In most countries the topographical departments have established a national network of bench marks with officially registered elevations. All bench mark heights are given in relationship to the one national datum plane which in general is the mean sea level (MSL) (see Fig. 52).

Fig. 52. A bench mark (B.M.) and mean sea level (M.S.L.) EXAMPLE

In Figure 52, the elevation of point A in relation to the bench mark (BM) is 5 metres. The BM elevation relative to the mean sea level (MSL) is 10 m. Thus, the elevation of point A relative to the MSL is 5 m + 10 m = 15 m and is called the reduced level (RL) of A.

QUESTION

What is the reduced level of point B in Figure 52.

The elevation of B relative to BM = 3 m

The elevation of BM relative to MSL = 10 m

Thus, the reduced level of B = 3 m + 10 m = 13 m

QUESTION

What is the difference in elevation between A and B? What does it represent?

The difference in elevation between A and B is the reduced level of A minus the reduced level of B = 15 m - 13 m = 2 m, which represents the vertical distance between A and B.

## 3.3 Contour lines

A contour line is the imaginary horizontal line that connects all points in a field which have the same elevation. A contour line is imaginary but can be visualized by taking the example of a lake.

The water level of a lake may move up and down, but the water surface always remains horizontal. The level of the water on the shore line of the lake makes a contour line because it reaches points which are all at the same elevation (Fig. 53a).

Suppose the water level of the lake rises 50 cm above its original level. The contour line, formed by the shore line, changes and takes a new shape, now joining all the points 50 cm higher than the original lake level (Fig. 53b).

Contour lines are useful means to illustrate the topography of a field on a flat map; the height of each contour line is indicated on the map so that the hills or depressions can be identified.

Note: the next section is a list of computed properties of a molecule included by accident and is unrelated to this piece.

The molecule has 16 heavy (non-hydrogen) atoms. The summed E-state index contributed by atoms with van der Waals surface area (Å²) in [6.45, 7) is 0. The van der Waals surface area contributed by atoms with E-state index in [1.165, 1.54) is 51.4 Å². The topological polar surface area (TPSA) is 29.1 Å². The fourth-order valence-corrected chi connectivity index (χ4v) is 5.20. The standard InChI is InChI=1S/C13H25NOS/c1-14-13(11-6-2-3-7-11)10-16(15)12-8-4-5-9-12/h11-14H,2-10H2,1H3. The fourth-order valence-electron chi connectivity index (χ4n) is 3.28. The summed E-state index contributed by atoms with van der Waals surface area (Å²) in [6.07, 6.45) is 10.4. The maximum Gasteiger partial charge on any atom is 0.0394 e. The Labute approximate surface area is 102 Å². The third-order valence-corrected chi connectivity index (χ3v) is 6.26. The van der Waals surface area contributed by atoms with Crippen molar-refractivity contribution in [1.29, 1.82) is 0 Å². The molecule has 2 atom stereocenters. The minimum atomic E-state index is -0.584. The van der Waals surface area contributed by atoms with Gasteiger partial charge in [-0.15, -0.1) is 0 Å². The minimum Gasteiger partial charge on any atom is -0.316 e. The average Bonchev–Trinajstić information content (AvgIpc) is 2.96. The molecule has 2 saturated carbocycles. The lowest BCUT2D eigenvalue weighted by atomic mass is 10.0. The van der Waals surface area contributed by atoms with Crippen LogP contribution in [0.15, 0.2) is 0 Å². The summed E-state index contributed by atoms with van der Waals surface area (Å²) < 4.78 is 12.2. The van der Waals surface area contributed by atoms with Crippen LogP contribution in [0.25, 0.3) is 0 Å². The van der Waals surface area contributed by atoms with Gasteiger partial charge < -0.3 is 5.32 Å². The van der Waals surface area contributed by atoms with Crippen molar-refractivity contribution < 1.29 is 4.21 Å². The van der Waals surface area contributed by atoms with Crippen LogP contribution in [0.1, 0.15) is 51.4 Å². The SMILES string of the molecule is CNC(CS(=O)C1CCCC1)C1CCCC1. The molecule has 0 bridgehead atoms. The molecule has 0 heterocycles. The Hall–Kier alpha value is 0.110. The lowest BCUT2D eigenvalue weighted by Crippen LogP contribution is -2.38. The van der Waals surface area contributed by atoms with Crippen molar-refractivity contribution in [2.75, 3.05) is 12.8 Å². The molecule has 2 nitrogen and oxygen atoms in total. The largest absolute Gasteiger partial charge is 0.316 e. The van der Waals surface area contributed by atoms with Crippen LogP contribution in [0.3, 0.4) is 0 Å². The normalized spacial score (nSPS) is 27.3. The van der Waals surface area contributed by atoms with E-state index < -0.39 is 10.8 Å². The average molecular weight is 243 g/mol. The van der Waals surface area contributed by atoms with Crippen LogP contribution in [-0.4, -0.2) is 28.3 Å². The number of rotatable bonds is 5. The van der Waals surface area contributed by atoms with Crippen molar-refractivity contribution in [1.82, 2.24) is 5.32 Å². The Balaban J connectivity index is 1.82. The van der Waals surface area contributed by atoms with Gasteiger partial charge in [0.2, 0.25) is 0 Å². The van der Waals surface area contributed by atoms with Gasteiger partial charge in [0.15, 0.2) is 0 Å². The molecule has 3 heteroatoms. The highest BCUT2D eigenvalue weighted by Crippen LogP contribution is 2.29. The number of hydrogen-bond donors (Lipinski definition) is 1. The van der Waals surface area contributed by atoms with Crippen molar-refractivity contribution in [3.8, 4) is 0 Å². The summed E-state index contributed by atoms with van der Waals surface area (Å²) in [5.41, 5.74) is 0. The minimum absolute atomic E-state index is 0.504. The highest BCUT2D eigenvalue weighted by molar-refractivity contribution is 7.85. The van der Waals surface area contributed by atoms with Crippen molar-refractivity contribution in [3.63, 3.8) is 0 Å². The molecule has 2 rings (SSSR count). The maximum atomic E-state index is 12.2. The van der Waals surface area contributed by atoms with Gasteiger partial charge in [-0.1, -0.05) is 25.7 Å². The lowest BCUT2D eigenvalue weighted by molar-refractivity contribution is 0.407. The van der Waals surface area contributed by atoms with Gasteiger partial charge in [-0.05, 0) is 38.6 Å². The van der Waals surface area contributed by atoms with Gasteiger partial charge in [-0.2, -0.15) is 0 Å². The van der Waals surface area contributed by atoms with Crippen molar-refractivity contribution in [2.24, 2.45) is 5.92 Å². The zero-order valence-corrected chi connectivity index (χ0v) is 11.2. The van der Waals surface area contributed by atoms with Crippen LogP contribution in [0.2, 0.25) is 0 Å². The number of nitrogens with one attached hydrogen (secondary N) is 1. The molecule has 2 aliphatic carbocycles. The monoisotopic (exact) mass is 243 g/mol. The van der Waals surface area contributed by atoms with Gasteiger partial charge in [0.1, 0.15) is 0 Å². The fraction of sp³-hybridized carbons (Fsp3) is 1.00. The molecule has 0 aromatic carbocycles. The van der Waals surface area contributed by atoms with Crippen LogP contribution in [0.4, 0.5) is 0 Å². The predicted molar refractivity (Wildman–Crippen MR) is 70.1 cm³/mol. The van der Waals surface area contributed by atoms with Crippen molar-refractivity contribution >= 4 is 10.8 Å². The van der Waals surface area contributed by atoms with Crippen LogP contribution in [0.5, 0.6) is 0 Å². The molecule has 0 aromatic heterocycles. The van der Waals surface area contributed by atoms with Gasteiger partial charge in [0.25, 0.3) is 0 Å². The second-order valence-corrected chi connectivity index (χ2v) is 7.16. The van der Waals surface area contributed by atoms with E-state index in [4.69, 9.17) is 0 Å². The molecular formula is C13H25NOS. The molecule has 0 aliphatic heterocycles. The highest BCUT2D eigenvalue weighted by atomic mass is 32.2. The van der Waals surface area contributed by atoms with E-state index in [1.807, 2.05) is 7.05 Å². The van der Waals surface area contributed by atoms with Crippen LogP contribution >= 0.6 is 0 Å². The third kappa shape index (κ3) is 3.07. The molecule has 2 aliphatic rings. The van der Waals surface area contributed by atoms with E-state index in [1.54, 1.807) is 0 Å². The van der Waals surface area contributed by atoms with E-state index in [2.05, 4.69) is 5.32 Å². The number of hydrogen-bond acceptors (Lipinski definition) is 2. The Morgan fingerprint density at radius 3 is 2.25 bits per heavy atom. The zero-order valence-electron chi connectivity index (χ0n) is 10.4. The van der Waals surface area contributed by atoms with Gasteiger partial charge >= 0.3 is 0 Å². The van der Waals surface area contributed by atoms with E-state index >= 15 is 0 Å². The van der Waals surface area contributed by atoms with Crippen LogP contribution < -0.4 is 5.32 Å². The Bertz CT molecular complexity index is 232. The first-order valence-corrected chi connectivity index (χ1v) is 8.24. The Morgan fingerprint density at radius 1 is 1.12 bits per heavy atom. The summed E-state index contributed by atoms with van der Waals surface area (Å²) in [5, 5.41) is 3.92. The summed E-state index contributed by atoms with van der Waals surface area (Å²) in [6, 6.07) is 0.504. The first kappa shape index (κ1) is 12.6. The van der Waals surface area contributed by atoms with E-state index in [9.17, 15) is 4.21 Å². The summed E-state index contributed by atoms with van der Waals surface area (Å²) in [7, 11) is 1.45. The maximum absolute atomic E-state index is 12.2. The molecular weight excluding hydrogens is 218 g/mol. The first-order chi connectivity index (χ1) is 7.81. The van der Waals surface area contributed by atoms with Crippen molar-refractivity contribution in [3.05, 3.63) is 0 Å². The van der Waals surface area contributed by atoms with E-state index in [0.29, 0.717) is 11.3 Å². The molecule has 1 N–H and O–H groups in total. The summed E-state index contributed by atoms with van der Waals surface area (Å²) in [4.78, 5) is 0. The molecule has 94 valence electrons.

## 3.4 Maps

### 3.4.1 Description of a map

Fig. 54 represents a three-dimensional view of a field with its hills, valleys and depressions; the contour lines have also been indicated.

Such a representation gives a very good idea of what the field looks like in reality. Unfortunately, it requires much skill to draw and is almost useless for the designing of roads, irrigation and drainage infrastructures. A much more accurate and convenient representation of the field, on which all data referring to topography can be plotted, is a map (Fig. 55). The map is what you see when looking at the three-dimensional view (Fig. 54) from the top.

### 3.4.2 Interpretation of contour lines on a map

The arrangement of the contour lines on a map gives a direct indication of the changes in the field's topography (Fig. 55).

In hilly areas, the contour lines are close together while they are wider apart on flat slopes. The closer the contour lines, the steeper the slope. The wider the contour lines, the flatter the slopes.

On a hill, the contour lines form circles; whereby the values of their elevation increase from the edge to the centre.

In a depression, the contour lines also form circles; the values of their elevation, however, decrease from the edge to the centre.

### 3.4.3 Mistakes in the contour lines

Contour lines of different heights can never cross each other. Crossing countour lines would mean that the intersection point has two different elevations, which is impossible (see Fig. 56).

A contour line is continuous; there can never be an isolated piece of contour line somewhere on the map, as shown in Figure 57.

Fig. 57. WRONG; an isolated piece of contour line

### 3.4.4 Scale of a map

To be complete and really useful, a map must have a defined scale. The scale is the ratio of the distance between two points on a map and their real distance on the field. A scale of 1 in 5000 (1:5000) means that 1 cm measured on the map corresponds to 5000 cm (or converted into metres, 50 m) on the field.

QUESTION

What is the real distance between points A and B on the field when these two points are 3.5 cm apart on a map whose scale is 1 to 2 500? (see Fig. 58)